Ben Marshan

The government has put the Compensation Scheme of Last Resort legislation on hold, potentially considering further amendments.

The scheme is designed to compensate consumers as a last resort when a financial judgement from the AFCA is unable to be paid by the defendant firm in question. The main sticking point in the legislation was whether managed investment schemes (MISs) should be included.

Financial Planning Association head of policy Ben Marshan tells Professional Planner the move to put the legislation on hold is a positive result for the industry.

“We think the delay is good – it gives the government time to get the compensation scheme right if they’re going to go ahead with it,” Marshan says.

“It’s no point having a scheme that doesn’t actually compensate most consumers who lose their money.”

The CSLR was one component of the bill that also dealt with payday lending and the financial accountability regime.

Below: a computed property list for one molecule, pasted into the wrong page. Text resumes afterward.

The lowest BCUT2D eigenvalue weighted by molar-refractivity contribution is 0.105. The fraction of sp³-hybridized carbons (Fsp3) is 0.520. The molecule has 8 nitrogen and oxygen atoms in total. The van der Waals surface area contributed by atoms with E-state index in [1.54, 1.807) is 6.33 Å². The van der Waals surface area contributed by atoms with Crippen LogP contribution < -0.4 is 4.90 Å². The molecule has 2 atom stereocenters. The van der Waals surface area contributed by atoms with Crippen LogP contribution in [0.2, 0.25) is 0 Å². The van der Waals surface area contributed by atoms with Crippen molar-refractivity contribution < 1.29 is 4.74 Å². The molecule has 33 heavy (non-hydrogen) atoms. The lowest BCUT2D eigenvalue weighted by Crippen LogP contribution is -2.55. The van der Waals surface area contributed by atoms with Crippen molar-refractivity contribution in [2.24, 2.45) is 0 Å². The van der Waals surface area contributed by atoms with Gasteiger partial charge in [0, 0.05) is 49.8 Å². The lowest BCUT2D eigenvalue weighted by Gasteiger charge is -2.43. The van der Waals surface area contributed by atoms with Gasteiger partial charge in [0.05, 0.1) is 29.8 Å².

“We’ve obviously advocated that it should be expanded to financial products as well, particularly Managed Investment Schemes,” Marshan says.

“The government – through our advocacy and others – might not have the numbers in the Senate to pass it in its current form.”

Tug of war

Labor had pushed for MISs to be included in the CSLR bill when they were in opposition but stated they would pass the bill regardless.

Ultimately, the bill lapsed in Parliament after the election was called whichthen financial services minister Jane Hume attributed to a lack of support from Labor.

“Labor’s position on this bill has been unclear for some time,” Hume said after the bill had lapsed.

“You did say you would support the bill, but you didn’t say it would go through unamended.”

Marshan says it’s “rather perplexing” Labor put up the same bill when both parties could have passed it before the election.